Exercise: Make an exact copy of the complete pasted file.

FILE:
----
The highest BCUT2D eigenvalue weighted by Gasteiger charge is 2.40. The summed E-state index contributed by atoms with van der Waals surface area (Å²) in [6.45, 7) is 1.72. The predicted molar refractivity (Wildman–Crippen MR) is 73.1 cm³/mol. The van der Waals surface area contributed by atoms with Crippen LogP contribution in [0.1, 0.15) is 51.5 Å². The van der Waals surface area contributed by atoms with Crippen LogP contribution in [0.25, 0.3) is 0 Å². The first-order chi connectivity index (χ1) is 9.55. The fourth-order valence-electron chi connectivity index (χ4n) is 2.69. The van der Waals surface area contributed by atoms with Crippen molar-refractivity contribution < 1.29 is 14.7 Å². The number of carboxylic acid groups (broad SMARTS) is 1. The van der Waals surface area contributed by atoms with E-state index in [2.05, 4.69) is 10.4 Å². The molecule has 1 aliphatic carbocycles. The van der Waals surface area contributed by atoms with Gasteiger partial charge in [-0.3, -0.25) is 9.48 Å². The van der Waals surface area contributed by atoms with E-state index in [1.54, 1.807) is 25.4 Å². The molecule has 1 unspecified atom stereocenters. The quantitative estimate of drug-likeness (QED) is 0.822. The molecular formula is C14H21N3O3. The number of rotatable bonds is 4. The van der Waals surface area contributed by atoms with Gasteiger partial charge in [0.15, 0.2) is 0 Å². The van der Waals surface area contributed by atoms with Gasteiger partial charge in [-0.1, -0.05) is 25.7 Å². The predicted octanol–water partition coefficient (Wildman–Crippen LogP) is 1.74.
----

The highest BCUT2D eigenvalue weighted by Gasteiger charge is 2.40. The summed E-state index contributed by atoms with van der Waals surface area (Å²) in [6.45, 7) is 1.72. The predicted molar refractivity (Wildman–Crippen MR) is 73.1 cm³/mol. The van der Waals surface area contributed by atoms with Crippen LogP contribution in [0.1, 0.15) is 51.5 Å². The van der Waals surface area contributed by atoms with Crippen LogP contribution in [0.25, 0.3) is 0 Å². The first-order chi connectivity index (χ1) is 9.55. The fourth-order valence-electron chi connectivity index (χ4n) is 2.69. The van der Waals surface area contributed by atoms with Crippen molar-refractivity contribution < 1.29 is 14.7 Å². The number of carboxylic acid groups (broad SMARTS) is 1. The van der Waals surface area contributed by atoms with E-state index in [2.05, 4.69) is 10.4 Å². The molecule has 1 aliphatic carbocycles. The van der Waals surface area contributed by atoms with Gasteiger partial charge in [-0.3, -0.25) is 9.48 Å². The van der Waals surface area contributed by atoms with E-state index in [1.54, 1.807) is 25.4 Å². The molecule has 1 unspecified atom stereocenters. The quantitative estimate of drug-likeness (QED) is 0.822. The molecular formula is C14H21N3O3. The number of rotatable bonds is 4. The van der Waals surface area contributed by atoms with Gasteiger partial charge in [0.15, 0.2) is 0 Å². The van der Waals surface area contributed by atoms with Gasteiger partial charge in [-0.1, -0.05) is 25.7 Å². The predicted octanol–water partition coefficient (Wildman–Crippen LogP) is 1.74.